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Do The Math: Investor Pressure Behind Possible EMC Merger, Acquisition

The high valuation of EMC's stake in VMware in proportion to EMC's overall market capitalization and earnings suggests EMC has to explore all options.

EMC is exploring all options, including selling its VMware business, merging with a systems vendor or selling itself outright in response to pressure from investors looking to get more value from EMC, according to a financial analyst closely following the situation.

The Wall Street Journal and Barron's have both reported in the last couple days that EMC held discussions with Hewlett-Packard and Dell about the possibility of combining with one of them either as a merger of equals or by being purchased outright.

Neither EMC, HP or Dell responded to requests for more information from CRN.

[Related: EMC's Tucci Addresses Question Of Potential VMware Spinoff On Q2 Financial Call]

Joseph Wittine, a senior equity analyst at Independence, Ohio-based financial analyst firm Longbow Research, told CRN that there is investor pressure, particularly from short-term investors, for EMC to merge or be acquired.

Wittine said the pressure stems in part from the math related to EMC's valuation in the event that sells its VMware business, a company in which EMC holds an equity stake of about 80 percent.

Such a sale has been the subject of much speculation ever since the possibility was raised in July by Elliot Management, an activist investor who acquired a 2 percent stake in EMC, making it the fifth-largest investor in the company. EMC has since been pretty clear that it does not want to engage in such a deal.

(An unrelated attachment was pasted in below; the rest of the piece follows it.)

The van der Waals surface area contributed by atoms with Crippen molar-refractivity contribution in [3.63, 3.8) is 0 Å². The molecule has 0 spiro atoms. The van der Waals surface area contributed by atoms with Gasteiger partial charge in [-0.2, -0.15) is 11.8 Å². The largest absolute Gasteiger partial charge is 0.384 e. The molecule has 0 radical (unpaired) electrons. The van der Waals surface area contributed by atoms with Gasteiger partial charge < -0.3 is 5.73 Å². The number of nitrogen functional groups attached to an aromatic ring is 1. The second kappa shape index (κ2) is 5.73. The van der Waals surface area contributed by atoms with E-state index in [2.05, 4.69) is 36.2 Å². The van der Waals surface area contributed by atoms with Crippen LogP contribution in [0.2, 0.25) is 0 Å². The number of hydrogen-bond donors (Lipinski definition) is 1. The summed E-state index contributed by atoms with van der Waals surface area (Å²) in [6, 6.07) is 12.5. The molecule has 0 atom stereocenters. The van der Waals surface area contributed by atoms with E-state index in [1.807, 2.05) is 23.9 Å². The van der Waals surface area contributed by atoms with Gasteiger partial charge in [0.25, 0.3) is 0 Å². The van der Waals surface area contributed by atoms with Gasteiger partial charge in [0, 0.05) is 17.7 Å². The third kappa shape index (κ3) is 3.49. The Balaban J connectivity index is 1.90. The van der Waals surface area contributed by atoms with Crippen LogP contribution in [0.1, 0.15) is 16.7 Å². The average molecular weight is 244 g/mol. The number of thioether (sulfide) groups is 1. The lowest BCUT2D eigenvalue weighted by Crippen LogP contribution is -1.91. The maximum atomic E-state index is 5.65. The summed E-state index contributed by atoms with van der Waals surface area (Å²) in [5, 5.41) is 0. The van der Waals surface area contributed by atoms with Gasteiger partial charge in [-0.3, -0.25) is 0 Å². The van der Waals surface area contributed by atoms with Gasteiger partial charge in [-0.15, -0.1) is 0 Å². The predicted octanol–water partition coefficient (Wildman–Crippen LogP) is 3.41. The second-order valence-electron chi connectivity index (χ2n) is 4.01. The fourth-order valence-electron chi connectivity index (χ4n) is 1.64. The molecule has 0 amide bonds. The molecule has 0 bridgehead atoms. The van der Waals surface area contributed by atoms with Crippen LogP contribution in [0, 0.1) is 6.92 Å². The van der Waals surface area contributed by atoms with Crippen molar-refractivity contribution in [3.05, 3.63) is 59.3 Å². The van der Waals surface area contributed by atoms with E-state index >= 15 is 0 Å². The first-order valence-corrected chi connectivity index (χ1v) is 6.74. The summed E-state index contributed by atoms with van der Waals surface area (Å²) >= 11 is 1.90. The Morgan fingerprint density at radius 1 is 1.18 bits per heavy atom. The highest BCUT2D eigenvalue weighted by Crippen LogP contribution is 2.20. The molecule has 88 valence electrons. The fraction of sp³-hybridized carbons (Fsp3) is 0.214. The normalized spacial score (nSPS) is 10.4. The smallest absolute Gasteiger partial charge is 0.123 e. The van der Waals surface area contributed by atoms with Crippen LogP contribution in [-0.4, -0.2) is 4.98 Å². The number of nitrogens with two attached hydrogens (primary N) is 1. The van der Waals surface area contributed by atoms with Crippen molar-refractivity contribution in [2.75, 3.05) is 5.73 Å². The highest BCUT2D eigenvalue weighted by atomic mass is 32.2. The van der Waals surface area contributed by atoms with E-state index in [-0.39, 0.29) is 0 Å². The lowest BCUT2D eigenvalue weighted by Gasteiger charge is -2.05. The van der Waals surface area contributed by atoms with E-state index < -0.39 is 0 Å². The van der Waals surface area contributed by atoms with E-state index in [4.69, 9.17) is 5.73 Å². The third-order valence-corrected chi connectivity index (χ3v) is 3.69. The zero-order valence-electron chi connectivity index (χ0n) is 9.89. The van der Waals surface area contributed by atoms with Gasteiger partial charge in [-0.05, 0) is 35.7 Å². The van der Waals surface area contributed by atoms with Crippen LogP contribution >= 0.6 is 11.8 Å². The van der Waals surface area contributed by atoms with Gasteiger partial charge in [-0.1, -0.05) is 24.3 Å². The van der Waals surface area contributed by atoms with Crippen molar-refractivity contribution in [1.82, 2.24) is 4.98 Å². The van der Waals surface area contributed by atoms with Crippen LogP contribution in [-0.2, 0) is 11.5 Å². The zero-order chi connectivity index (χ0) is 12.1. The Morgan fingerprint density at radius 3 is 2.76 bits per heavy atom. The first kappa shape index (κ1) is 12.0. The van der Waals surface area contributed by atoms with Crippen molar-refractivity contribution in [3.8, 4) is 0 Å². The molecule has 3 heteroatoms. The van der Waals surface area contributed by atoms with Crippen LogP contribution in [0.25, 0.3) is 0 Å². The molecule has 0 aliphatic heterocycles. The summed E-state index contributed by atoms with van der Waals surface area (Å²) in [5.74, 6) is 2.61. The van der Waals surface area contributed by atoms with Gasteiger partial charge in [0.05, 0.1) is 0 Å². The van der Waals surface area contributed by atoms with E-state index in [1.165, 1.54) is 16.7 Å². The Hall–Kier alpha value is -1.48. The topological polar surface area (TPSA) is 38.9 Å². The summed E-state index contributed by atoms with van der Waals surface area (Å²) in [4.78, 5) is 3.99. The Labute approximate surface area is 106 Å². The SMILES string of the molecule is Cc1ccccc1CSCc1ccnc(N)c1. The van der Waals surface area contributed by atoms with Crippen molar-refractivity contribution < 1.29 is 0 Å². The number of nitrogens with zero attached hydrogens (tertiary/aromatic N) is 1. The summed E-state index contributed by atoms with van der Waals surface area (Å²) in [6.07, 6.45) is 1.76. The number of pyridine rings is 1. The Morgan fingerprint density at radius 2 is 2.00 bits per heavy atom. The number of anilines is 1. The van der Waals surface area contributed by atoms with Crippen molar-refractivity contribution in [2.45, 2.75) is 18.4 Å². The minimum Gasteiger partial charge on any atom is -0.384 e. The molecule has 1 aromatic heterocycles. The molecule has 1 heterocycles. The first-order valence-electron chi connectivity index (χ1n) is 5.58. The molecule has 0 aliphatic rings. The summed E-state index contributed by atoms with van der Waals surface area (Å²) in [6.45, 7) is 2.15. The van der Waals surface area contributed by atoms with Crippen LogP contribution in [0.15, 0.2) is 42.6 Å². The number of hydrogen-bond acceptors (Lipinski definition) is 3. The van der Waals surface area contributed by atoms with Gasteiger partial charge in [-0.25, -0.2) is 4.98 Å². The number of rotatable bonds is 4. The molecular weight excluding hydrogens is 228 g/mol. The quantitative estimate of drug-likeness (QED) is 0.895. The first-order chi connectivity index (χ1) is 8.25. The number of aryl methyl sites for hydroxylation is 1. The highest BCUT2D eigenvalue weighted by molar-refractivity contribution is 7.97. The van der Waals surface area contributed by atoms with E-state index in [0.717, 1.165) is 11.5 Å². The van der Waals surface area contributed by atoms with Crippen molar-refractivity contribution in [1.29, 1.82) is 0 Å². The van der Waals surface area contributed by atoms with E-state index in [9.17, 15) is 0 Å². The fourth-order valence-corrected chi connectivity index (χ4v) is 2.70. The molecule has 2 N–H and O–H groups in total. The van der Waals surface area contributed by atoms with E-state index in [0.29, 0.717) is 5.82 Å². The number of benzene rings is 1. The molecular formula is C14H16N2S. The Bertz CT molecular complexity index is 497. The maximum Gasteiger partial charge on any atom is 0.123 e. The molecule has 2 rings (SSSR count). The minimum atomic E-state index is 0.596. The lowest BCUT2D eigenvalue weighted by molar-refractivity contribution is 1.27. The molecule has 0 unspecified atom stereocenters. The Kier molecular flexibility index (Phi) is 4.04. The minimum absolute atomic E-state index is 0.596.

Wittine said the math makes a pretty compelling argument for the possibility of EMC merging or being acquired even though he said there is little chance of that happening.

EMC has a market capitalization of about $61 billion, while VMware has a market capitalization of about $40 billion. With EMC's 80 percent stake in VMware, about $32 billion of EMC's total market capitalization is from VMware. Subtracting that $32 billion from $61 billion gives the core EMC business a valuation of about $29 billion, he said.

Applying that same math to estimated fiscal year 2015 earnings, in which VMware is expected to earn about $1.5 billion of EMC's total earnings of $4.4 billion, giving core EMC estimated earnings of about $2.9 billion, or less than 10 times earnings, compared to 14 times for rival NetApp, Wittine said.

"That's a big gap," he said. "A 50 percent multiple."

NEXT: EMC Has To Explore All Options


EMC has said it does not want to spin out VMware, while Elliot Management said EMC should do just that, Wittine said.

EMC, by just talking to companies like HP and Dell about a merger or acquisition, is showing how far it will go to not sell VMware, he said.

"I think EMC is saying, we'll do everything we can to not do this," he said. "It shows how ardently EMC wants to keep VMware under their umbrella that they'd sell off the whole company first."

Solution providers said EMC has no choice but to explore every alternative for bringing value to its shareholders.

Anything is possible, said Dan Serpico, president of San Francisco-based solution provider and long-time EMC partner FusionStorm.

"There is a lot of consolidation going on in this market," Serpico told CRN. "EMC is under pressure from shareholders."

Jamie Shepard, regional and health systems senior vice president at Dallas-based solution provider and long-time EMC partner Lumenate, told CRN reports that EMC is considering such a move is no surprise.

"Everyone looks at all the possibilities," Shepard said. "Everyone engages in talks about their future."

Published September 23, 2014

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